Dwyer, who masterminded the Wallabies' 1991 World Cup triumph, ramped up hostilities by highlighting their play at the scrum and breakdown - among other areas - as instances where they "play outside the laws of the game". But Deans refused to pour any additional fuel onto the fire, although he did admit that both teams would seek to gain any advantage possible.
"I've been made aware of what was said, but I'm not interested in discussing it," said Deans.
"It's a Test match and every side pushes the boundaries. The referees will come under pressure, no doubt."
Deans watched from the stands as the injury-hit Lions completed their fifth victory of an unbeaten tour by routing the NSW Waratahs 47-17 in Sydney. The Kiwi has been impressed by their progress through Australia, but has yet to see them deviate from the script he was expecting
"The Lions have played well and will be formidable foes. We know their players well, but they've come together well," he said.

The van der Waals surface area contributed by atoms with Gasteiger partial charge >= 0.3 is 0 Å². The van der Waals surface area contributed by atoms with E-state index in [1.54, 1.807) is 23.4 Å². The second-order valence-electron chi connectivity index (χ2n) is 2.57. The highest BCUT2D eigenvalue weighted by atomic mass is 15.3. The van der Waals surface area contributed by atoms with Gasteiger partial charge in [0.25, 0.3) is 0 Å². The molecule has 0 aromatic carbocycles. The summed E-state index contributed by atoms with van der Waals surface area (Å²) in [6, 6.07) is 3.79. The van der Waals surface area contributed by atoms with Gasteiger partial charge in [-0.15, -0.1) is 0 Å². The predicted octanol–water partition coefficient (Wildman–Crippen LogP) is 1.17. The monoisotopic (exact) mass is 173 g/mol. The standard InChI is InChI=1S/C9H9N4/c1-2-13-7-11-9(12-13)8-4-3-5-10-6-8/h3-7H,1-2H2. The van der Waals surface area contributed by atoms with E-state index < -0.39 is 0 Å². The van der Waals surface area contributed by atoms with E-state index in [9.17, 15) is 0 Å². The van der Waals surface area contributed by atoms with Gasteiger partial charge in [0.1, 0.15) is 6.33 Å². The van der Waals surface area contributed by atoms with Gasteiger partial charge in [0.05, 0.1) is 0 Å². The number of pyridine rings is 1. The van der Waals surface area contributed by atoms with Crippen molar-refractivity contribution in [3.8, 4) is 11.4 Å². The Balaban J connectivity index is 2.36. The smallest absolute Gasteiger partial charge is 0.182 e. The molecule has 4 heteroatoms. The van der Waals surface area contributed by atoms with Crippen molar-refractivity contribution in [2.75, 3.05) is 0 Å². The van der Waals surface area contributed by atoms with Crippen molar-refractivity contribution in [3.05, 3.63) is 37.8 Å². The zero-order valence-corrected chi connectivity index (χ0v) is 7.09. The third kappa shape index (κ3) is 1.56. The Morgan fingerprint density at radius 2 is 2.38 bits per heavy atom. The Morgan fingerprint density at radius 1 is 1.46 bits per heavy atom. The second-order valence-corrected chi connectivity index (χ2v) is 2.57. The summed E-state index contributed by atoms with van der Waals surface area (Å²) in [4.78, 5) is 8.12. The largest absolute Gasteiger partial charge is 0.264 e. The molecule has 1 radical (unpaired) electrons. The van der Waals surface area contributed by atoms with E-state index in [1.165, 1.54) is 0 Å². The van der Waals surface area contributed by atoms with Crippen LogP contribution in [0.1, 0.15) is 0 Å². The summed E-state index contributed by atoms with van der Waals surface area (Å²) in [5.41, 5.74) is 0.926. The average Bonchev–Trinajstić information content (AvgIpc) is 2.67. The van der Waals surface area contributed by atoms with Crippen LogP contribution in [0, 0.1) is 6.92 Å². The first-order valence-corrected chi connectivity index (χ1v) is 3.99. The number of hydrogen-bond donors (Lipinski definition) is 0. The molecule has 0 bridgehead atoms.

"You pick up little things from the tour games which are unique to this side and distinct from what's been seen before.
"But to a large extent there aren't that many surprises because you're dealing with the same players."
The strength of the Lions' opposition to date has led to fears they may be underprepared for the Test series, but the same concern can be levelled at the Wallabies. Deans, who names his side for the showdown at Suncorp Stadium on Thursday, admits the lack of a preparation match is less than ideal.
"We've known from the outset that playing a warm-up game was not an option for us," he said. "We've just made the most of the time we've had. You can't worry about the things you haven't had, we have to think about what's coming."
- Sports & Recreation